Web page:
AI to transform retail marketing - just not yet

David Reed, director of research and editor-in-chief, DataIQ

Marketers in retail and ecommerce have big expectations for the impact of artificial intelligence on their sector, with 88% forecasting that it will reinvent the industry and 81% looking to AI to reinvent what their company does. But while big changes are ahead, only 11% of practitioners are classed as already AI marketing experts according to a new survey.

This leading group has already shown excellence in its digital capabilities across strategy, organisation and technology. By contrast, 27% are classed as laggards and 28% as novices, with the rest opportunists. The event horizon when AI becomes mainstream seems likely to be late 2018 and, even then, most plans are focused on the automation of existing marketing activities, rather than innovative new ways of delivering the customer experience. 

Marketing automation vendor Emarsys commissioned Forrester Consulting to survey 717 business decision makers in a marketing role within retail and ecommerce organisations, 15% of them in the UK. Commenting to DataIQ on the findings, Stephen Ledgerwood, managing director UK, Emarsys, said: “The survey shows people are more ready than we thought they were, but a lot of businesses don’t understand the solutions. People are fearful about what they can do, but the gap is not as big as they think.”

“It is always assumed that organisations are doing amazing things, but if you break it down, they are doing the basic ones.”

Currently, a small majority are using AI marketing technology to personalise the customer experience (54%), to understand cross-channel and cross-device customer behaviour (54%) and to manage real-time interactions. As Ledgerwood noted, “it is always assumed that organisations are doing amazing things, but if you break it down, they are doing the basic ones. Advanced marketing is coming from a low percentage. AI can transform marketing, but a lot are not willing to risk that. The experts are willing because they are drivers of change.”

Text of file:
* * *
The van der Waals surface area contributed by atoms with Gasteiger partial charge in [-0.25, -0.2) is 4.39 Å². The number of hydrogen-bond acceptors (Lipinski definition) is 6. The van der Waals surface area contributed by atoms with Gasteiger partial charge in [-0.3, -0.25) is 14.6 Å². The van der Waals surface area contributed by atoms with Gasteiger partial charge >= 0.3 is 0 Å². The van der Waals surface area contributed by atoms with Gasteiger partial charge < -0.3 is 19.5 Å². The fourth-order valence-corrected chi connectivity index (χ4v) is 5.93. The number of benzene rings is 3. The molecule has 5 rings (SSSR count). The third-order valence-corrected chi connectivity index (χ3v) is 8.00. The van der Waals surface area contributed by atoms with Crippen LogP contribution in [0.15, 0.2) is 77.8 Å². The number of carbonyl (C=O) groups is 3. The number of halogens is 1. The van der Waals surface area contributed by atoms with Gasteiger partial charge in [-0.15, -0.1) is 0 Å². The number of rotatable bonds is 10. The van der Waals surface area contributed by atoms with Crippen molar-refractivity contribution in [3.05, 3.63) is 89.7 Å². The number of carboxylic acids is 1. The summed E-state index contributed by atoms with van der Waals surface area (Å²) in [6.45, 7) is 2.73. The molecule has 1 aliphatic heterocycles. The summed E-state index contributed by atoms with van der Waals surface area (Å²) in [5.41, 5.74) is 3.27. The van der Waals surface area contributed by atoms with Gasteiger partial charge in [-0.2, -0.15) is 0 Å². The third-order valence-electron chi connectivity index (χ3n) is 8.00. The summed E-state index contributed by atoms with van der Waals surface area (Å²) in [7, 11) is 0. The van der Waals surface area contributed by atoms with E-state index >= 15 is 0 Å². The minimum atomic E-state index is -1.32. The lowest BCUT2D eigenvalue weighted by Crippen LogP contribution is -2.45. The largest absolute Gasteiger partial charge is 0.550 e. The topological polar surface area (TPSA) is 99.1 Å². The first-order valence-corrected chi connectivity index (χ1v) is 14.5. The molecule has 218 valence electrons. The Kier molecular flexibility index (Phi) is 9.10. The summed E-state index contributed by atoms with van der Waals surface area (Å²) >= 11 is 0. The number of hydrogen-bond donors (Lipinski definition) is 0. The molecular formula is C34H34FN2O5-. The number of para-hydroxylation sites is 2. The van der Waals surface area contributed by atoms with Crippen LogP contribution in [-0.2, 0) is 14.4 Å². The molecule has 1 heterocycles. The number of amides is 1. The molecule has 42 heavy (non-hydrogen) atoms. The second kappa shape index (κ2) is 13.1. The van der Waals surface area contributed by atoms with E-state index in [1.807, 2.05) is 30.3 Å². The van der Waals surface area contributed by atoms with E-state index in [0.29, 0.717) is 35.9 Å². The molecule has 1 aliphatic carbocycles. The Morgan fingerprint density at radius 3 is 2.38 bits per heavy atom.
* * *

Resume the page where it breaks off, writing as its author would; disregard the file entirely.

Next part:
He added: “For the other marketers, there is a fear factor. They are not sure what AI is going to bring and what the machine will automate, what it will mean for their profession in the future. But as marketers get more confident in their understanding of what AI can do, that will go.”

A clear expectation emerged from the survey that AI will bring major benefits for marketers, such as making marketing teams more efficient, which 86% overall agreed with, rising to 96% of the expert group, while the same number anticipate improved effectiveness. In addition, 82% overall believe AI will liberate marketers to focus on value-generating tasks as it automates workflows and 80% say it will revolutionise their role, with 79% saying marketing will move towards more strategic work.

“If marketers don’t start to adopt AI in the next six to 12 months, they will be left behind.”

Ledgerwood says that such a transformation will take place, whether marketers like it or not. “I believe strongly if marketers don’t start to adopt AI in the next six to 12 months, they will be left behind,” he said. Marketing automation, including AI, is no different from the way other technologies have been adopted - Ledgerwood drew a parallel with GPS mapping systems which used to be an added extra in new cars, but are now built in. “That shows how technology is developing and what the customer experience will be in the future,” he said.

To get there, retail and ecommerce marketers will have to overcome a barrier that is facing every sector - a lack of skills. Two-thirds (66%) identified a lack of technical skills as among the top five barriers they face to their AI marketing strategy, with 64% arguing that AI technologies have been designed for data scientists and do not have marketer-friendly interfaces. 

But Ledgerwood believes this issue is overstated: “If you drill down into what technical skills are needed to implement a solution like ours, it looks similar to what organisations were doing before AI and machine learning. Clients need to give us data, put a script on their web site to track the movements of their customers - they have been doing that for some time - and we provide back the output to the end-user and automate it. The barrier is not necessarily greater than it was before.”

If so, then that event horizon for the marketing profession and the retail sector may not be quite so far off, not least as a result of companies like Emarsys delivering user-friendly solutions. Retailers certainly have some significant objectives against which they want to deploy AI, from driving revenue growth and serving existing customers better, through remaining competitive and meeting rising customer expectations down to strengthening their business. That is a sizeable to-do list - a little automation could go a long way to getting it realised.

Knowledge and strategy director, DataIQ
David is developing the framework for soft skills and career development among data and analytics practitioners. He continues to be editor-in-chief and research director for DataIQ.